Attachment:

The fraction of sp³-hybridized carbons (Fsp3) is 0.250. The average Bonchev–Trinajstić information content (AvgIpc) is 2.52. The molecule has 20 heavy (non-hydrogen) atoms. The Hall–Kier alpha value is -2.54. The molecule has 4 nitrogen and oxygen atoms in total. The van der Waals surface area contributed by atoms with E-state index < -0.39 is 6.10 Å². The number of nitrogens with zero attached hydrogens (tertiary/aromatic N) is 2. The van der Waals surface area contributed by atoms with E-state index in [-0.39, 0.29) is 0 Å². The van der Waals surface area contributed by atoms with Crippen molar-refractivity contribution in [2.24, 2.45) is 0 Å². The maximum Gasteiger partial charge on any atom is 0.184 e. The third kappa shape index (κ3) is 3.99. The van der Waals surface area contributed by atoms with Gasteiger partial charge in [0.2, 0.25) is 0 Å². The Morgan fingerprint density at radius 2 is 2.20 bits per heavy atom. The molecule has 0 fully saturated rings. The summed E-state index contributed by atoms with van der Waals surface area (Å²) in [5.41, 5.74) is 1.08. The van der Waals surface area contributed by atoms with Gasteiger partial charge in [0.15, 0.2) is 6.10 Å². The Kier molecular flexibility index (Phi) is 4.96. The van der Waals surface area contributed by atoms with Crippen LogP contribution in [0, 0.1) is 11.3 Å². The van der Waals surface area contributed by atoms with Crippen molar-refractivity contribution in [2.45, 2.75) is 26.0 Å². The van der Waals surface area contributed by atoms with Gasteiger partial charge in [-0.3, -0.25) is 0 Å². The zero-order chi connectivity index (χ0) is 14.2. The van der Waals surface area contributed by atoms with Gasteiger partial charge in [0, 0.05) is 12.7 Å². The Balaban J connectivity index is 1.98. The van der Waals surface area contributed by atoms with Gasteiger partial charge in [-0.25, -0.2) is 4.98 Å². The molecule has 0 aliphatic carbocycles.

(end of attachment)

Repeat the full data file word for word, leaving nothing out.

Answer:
The fraction of sp³-hybridized carbons (Fsp3) is 0.250. The average Bonchev–Trinajstić information content (AvgIpc) is 2.52. The molecule has 20 heavy (non-hydrogen) atoms. The Hall–Kier alpha value is -2.54. The molecule has 4 nitrogen and oxygen atoms in total. The van der Waals surface area contributed by atoms with E-state index < -0.39 is 6.10 Å². The number of nitrogens with zero attached hydrogens (tertiary/aromatic N) is 2. The van der Waals surface area contributed by atoms with E-state index in [-0.39, 0.29) is 0 Å². The van der Waals surface area contributed by atoms with Crippen molar-refractivity contribution in [2.24, 2.45) is 0 Å². The maximum Gasteiger partial charge on any atom is 0.184 e. The third kappa shape index (κ3) is 3.99. The van der Waals surface area contributed by atoms with Gasteiger partial charge in [0.2, 0.25) is 0 Å². The Morgan fingerprint density at radius 2 is 2.20 bits per heavy atom. The molecule has 0 fully saturated rings. The summed E-state index contributed by atoms with van der Waals surface area (Å²) in [5.41, 5.74) is 1.08. The van der Waals surface area contributed by atoms with Gasteiger partial charge in [0.15, 0.2) is 6.10 Å². The Kier molecular flexibility index (Phi) is 4.96. The van der Waals surface area contributed by atoms with Crippen LogP contribution in [0, 0.1) is 11.3 Å². The van der Waals surface area contributed by atoms with Crippen molar-refractivity contribution in [2.45, 2.75) is 26.0 Å². The van der Waals surface area contributed by atoms with Gasteiger partial charge in [-0.3, -0.25) is 0 Å². The zero-order chi connectivity index (χ0) is 14.2. The van der Waals surface area contributed by atoms with Gasteiger partial charge in [0, 0.05) is 12.7 Å². The Balaban J connectivity index is 1.98. The van der Waals surface area contributed by atoms with Gasteiger partial charge in [-0.25, -0.2) is 4.98 Å². The molecule has 0 aliphatic carbocycles.